24 October 2022

Logistical lessons: The sky-high price of moving a whole department

| Chris Johnson
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New Tax Office

An artist’s impression of the ATO’s new offices. Photo: DOMA.

Federal departments and agencies are on the move, with a number of new leases signed for premises being either vacated by current tenants, or for offices yet to be built.

Beyond the cost of leases, there is also a huge price tag for relocating a whole department.

For some agencies, the moves are two to three years away, but for others, it’s more imminent.

But all of them are deathly silent about how much these moves are costing the taxpayer. It’s a good thing there are such things as annual reports.

The Department of Agriculture, Fisheries and Forestry workshopped its response to Region’s media inquiry for more than 24 hours before a departmental spokesperson simply said: “Our new Canberra office is on track for completion in late October. Staff will begin to move into the new building from November 2022. The new lease agreement will achieve savings for the Commonwealth over the life of the lease.”

Two years ago, it was reported that the Ag department planned to move from its Marcus Clarke Street headquarters (and other locations) to the 12-storey Civic Quarter 2 building being constructed.

Beyond the cost of the lease, the department planned a $78 million fitout. That was a lot of taxpayer dollars being discussed, and that’s before the actual moving costs.

The debacle of Barnaby Joyce’s insistence that the Australian Pesticides and Veterinary Medicines Authority move from Canberra to Armidale just a few years back came with a price tag of $26 million – and not everything went to plan there.

More currently, it has been revealed that the ABC will spend $50 million to move 75 staff from its Ultimo headquarters in Sydney 25 km down the M4 to Parramatta.

READ ALSO Tax office to leave Canberra CBD for new Barton headquarters

In Canberra, the Australian Taxation Office, the Department of Education, the Department of Employment and Workplace Relations, the Australian Electoral Commission, the Civil Aviation Safety Authority, and the Department of Agriculture, Fisheries and Forestry are among those with firm plans to relocate headquarters but stay within the ACT.

Region’s calculations, based on industry data and conversations within the sector, conservatively put the cost to the taxpayer of these moves alone in the vicinity of half a billion dollars.

That’s just for relocating to and outfitting of new premises.

The figure doesn’t include the cost of the actual lease contracts, which may well (as our friends at the Ag Dept suggest) end up cost-effective in the very long term.

No, this hefty price tag is purely for moving bodies and furniture, procurement of new furniture and internal infrastructure, ICT preparedness, and consultants to advise on every step of the transition.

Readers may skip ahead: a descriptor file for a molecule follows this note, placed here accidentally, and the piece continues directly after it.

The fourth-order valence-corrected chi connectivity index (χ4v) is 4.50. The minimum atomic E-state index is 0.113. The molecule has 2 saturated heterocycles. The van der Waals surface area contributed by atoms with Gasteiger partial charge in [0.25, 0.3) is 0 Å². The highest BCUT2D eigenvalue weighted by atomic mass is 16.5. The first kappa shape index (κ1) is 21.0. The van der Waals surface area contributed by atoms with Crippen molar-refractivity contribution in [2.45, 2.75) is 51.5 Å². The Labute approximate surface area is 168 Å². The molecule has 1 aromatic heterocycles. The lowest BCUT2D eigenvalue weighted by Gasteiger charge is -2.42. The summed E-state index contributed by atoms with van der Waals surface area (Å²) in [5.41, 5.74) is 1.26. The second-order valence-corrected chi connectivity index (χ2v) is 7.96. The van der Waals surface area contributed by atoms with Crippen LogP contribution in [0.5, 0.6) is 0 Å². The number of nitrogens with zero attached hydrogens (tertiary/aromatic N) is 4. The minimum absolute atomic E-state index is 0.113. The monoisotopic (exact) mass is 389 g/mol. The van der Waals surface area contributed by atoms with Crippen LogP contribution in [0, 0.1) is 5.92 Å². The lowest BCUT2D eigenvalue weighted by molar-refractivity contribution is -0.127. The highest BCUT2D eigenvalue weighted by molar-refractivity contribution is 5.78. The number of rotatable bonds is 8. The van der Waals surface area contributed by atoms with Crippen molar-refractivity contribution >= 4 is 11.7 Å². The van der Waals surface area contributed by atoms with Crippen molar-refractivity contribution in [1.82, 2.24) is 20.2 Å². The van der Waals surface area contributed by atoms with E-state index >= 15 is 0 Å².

READ ALSO Commanding city corner move for three federal departments/agencies after land sale

A simple name change or merging of departments and agencies, as happens with every machinery of government announcement, comes with its own cost.

A MoG can be expensive even without a relocation, just for the costs of rebranding and new imagery.

That price tag has lowered a little in recent times with less use of and reliance on printing materials. It’s largely electronic these days.

So you would think that rebranding shouldn’t be an expensive exercise. The people at the BoM recently found out otherwise.

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Using taxpayer dollars to move, buy new furniture, change letterhead and other doco – where’s the accountability ? Where’s the cost/benefits ?

Tom Worthington4:31 pm 24 Oct 22

The ATO’s new building looks a lot like the ANU’s Hanna Neumann Building. I hope not too much was spent on this “original” design. One thing which appears to be missing from the design are concrete flower pots, and street furniture, set back from the building, to stop truck bombs.

In any case, given most staff can work from home most of the time, and at a satellite office shared by the APS most of the rest, is there any need, and any cost, in “relocating” a government department?

Government staff all work for the one employer, the APS. Provided security requirements are met, there is no need for each agency to have its own building. Staff can work in whichever building happens to be convenient.

If the leadership of a department wants to have a bespoke fit-out for their offices, I suggest this be deducted from their pay, as it is not something required to get the work done.

The government staff are the APS and they are employed by the government to assist with running the operations of the government. They are not employed by the APS.

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